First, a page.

MVG's Q2 quarterly results reflect its efforts to aggressively explore and expand. As of June 30, 2012, MVG had working capital of $13,039,336, including cash on hand of $14,653,919. Exploration and evaluation expenditures totaled $3.65 million in Q2. In light of these expenditures and labor costs, the company reported a loss of $1.8 million. In MVG's most recent quarter another loss was posted as expenditures related to development activities weighed. As of September 30, 2012, MVG had working capital of $43,685,026, including cash on hand of $44,081,885. The primary use of cash during the three months ended September 30, 2012 was for exploration and evaluation expenditures totaling $4,691,045, and an additional $824,936 for the Juanicipio property. Current liabilities as of September 30, 2012 amounted to $2,145,298 and are attributable primarily to accrued exploration and legal expenses. The net loss for the quarter amounted to $3,609,463 or $0.06 per share. The next quarterly report is due to be released on or around February 13th, 2013.

For 2013, the company is also expected to lose money ($0.15 per share), attributable to the exploration costs. Even though the company is losing money the potential returns that this company can deliver shareholders is high. Analysts agree, as the four analysts covering the company have one buy and three outperform ratings on the stock.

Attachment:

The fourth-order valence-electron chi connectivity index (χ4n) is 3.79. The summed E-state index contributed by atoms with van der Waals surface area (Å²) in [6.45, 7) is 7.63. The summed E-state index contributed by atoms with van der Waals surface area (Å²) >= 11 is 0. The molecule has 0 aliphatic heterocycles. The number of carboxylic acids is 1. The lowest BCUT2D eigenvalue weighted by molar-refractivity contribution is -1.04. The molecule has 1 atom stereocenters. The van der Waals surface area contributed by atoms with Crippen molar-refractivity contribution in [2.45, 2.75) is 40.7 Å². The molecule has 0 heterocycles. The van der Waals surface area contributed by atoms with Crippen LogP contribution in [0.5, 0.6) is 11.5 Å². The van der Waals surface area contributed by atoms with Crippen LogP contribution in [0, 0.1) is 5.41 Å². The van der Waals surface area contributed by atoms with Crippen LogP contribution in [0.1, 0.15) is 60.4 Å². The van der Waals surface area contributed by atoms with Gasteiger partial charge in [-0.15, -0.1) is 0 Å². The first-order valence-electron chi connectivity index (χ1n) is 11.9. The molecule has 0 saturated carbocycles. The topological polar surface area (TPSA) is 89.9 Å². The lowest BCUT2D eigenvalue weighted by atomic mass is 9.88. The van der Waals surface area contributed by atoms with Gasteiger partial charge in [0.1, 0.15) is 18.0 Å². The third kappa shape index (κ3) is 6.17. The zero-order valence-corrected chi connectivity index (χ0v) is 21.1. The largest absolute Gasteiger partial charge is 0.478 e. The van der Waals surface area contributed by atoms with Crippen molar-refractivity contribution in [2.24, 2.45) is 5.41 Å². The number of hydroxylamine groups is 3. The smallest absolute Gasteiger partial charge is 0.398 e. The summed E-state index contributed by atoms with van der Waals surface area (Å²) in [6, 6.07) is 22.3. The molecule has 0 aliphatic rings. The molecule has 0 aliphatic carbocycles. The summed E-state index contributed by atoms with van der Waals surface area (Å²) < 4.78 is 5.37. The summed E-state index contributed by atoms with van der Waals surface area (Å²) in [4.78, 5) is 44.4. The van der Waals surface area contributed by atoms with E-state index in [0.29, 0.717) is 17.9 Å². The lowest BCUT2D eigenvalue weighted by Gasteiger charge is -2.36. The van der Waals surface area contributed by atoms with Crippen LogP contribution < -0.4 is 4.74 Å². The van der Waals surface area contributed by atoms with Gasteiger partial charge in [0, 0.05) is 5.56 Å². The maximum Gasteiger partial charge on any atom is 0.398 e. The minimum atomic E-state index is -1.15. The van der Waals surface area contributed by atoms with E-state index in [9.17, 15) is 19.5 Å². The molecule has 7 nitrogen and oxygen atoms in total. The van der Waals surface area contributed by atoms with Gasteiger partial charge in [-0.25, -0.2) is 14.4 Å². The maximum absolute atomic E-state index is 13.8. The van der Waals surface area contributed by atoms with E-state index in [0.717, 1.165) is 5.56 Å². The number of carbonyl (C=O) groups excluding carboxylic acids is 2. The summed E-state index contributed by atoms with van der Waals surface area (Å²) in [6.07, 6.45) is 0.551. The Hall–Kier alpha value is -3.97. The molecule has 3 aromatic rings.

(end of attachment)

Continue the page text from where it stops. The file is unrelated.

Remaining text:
Considering the recent inflow of capital and the latest finds, the company seems poised for growth over the next few years. This is the primary reason analysts have buy ratings on the stock. I like MVG going forward until it is no longer finding mineral deposits, and I don't see that happening soon. As the price of silver climbs, I expect MVG's stock to climb. The stock will soar if there is a resolution to the dispute over Cinco de Mayo. The stock currently trades at $10.40 on average volume of 130,000 shares daily. The stock has a 52-week range of $5.95-$13.42.

Disclosure: I am long SLV. I wrote this article myself, and it expresses my own opinions. I am not receiving compensation for it (other than from Seeking Alpha). I have no business relationship with any company whose stock is mentioned in this article.

Additional disclosure: I may initiate a position in the next 72 hours in MVG, specifically if it dips below $10.